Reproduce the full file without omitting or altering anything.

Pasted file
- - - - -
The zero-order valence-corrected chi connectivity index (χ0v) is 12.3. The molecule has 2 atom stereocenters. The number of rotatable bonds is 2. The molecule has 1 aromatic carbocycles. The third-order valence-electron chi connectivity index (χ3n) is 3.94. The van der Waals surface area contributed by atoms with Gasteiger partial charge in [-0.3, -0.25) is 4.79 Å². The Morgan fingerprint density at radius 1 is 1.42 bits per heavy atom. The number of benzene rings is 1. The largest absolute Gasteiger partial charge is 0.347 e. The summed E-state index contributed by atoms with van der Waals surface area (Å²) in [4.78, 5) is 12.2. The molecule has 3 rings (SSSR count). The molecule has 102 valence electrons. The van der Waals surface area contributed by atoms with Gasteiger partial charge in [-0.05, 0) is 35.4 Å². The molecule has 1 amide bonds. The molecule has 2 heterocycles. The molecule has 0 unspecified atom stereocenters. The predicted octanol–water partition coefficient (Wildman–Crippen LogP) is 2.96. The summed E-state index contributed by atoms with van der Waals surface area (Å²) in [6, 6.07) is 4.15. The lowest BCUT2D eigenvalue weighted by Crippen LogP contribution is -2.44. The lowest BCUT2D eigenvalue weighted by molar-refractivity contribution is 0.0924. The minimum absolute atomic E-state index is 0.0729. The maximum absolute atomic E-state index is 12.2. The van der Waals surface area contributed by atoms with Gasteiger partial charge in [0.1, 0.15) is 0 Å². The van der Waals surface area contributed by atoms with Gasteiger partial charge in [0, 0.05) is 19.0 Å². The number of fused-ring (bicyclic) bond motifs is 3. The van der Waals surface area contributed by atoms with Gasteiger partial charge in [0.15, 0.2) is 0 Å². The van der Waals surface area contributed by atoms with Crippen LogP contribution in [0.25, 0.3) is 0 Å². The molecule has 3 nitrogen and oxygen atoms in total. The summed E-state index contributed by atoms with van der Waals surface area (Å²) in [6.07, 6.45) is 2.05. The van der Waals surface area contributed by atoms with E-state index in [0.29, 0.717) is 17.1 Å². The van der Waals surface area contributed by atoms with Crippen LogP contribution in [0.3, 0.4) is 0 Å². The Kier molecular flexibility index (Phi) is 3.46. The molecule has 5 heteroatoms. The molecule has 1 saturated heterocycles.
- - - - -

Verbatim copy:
The zero-order valence-corrected chi connectivity index (χ0v) is 12.3. The molecule has 2 atom stereocenters. The number of rotatable bonds is 2. The molecule has 1 aromatic carbocycles. The third-order valence-electron chi connectivity index (χ3n) is 3.94. The van der Waals surface area contributed by atoms with Gasteiger partial charge in [-0.3, -0.25) is 4.79 Å². The Morgan fingerprint density at radius 1 is 1.42 bits per heavy atom. The number of benzene rings is 1. The largest absolute Gasteiger partial charge is 0.347 e. The summed E-state index contributed by atoms with van der Waals surface area (Å²) in [4.78, 5) is 12.2. The molecule has 3 rings (SSSR count). The molecule has 102 valence electrons. The van der Waals surface area contributed by atoms with Gasteiger partial charge in [-0.05, 0) is 35.4 Å². The molecule has 1 amide bonds. The molecule has 2 heterocycles. The molecule has 0 unspecified atom stereocenters. The predicted octanol–water partition coefficient (Wildman–Crippen LogP) is 2.96. The summed E-state index contributed by atoms with van der Waals surface area (Å²) in [6, 6.07) is 4.15. The lowest BCUT2D eigenvalue weighted by Crippen LogP contribution is -2.44. The lowest BCUT2D eigenvalue weighted by molar-refractivity contribution is 0.0924. The minimum absolute atomic E-state index is 0.0729. The maximum absolute atomic E-state index is 12.2. The van der Waals surface area contributed by atoms with Gasteiger partial charge in [0.1, 0.15) is 0 Å². The van der Waals surface area contributed by atoms with Gasteiger partial charge in [0, 0.05) is 19.0 Å². The number of fused-ring (bicyclic) bond motifs is 3. The van der Waals surface area contributed by atoms with Gasteiger partial charge in [0.15, 0.2) is 0 Å². The van der Waals surface area contributed by atoms with Crippen LogP contribution in [0.25, 0.3) is 0 Å². The molecule has 3 nitrogen and oxygen atoms in total. The summed E-state index contributed by atoms with van der Waals surface area (Å²) in [6.07, 6.45) is 2.05. The van der Waals surface area contributed by atoms with E-state index in [0.29, 0.717) is 17.1 Å². The van der Waals surface area contributed by atoms with Crippen LogP contribution in [0.3, 0.4) is 0 Å². The Kier molecular flexibility index (Phi) is 3.46. The molecule has 5 heteroatoms. The molecule has 1 saturated heterocycles.